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My love for Provence provokes odd things. “You seem to have been very anti-tech,” one of my friends said in astonishment as I tried to shun the workings of the modern world. Here, it feels natural to do so. Provence is at its most eponymous when having a leisurely stroll through a market — without so much as a recipe in mind.
On Sunday evening, as our food was on the stove simmering away, we wandered through the narrow streets. By chance, our Airbnb was just a minute or so away from where Floyd ran his bistro in the 70s.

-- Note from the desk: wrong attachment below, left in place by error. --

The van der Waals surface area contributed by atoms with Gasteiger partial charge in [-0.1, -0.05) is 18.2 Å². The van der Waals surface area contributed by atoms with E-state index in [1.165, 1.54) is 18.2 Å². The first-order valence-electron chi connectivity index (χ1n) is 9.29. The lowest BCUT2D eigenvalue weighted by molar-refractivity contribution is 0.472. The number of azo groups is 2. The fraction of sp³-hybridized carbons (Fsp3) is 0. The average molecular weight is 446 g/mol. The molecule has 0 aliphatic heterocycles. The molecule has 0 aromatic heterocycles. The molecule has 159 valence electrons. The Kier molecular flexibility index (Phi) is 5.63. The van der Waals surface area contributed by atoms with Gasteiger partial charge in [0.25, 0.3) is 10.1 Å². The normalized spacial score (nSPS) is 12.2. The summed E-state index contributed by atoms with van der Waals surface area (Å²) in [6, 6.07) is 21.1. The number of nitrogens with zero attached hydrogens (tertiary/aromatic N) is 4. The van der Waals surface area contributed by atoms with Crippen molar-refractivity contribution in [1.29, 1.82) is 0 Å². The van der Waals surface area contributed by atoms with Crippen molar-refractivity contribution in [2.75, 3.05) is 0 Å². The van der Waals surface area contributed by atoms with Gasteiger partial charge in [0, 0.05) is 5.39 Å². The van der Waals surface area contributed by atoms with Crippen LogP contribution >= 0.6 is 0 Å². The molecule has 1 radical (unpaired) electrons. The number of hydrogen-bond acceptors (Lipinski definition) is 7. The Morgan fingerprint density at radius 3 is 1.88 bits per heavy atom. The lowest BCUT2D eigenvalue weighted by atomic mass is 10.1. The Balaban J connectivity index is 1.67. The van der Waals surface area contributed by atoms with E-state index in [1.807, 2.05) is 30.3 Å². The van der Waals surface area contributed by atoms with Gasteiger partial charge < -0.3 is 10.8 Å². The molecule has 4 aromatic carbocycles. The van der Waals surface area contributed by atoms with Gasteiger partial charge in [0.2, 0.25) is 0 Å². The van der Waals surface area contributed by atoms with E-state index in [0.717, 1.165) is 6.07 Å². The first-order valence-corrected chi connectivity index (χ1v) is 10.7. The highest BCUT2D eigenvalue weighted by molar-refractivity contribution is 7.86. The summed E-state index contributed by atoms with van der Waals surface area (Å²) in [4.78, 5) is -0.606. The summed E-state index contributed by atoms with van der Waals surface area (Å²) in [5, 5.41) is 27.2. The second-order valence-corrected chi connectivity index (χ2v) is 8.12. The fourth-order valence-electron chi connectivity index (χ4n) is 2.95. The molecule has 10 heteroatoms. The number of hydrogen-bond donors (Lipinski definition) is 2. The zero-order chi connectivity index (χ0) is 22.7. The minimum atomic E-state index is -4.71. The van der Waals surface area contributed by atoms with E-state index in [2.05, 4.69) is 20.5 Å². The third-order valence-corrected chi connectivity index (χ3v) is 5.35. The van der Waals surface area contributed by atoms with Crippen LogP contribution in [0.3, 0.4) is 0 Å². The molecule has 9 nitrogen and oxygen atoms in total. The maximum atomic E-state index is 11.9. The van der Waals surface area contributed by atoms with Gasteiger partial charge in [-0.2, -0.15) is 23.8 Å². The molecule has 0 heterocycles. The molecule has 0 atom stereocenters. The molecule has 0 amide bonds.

As we turned the corner past his old house, which is now an unassuming house, rich smells of thyme perfumed the air. The streets were almost silent if it were not for the windows open and the sounds of families and friends cooking together. The odd smell of herbes de Provence or garlicky chicken roasting into the street.
The whole place invites you back to a simple life where companionship and gastronomy rule the roost. For it is not just about food, but about the way food brings us all closer together. It’s why the spirit of Provencal food cannot be contained to a few recipes in a book, or even a walk through a market. Provence is about bringing together loved ones, sharing stories, and enjoying life in only the way that food and wine can do. That is why after all these years I’ll be coming back again and again and again. Welcome home.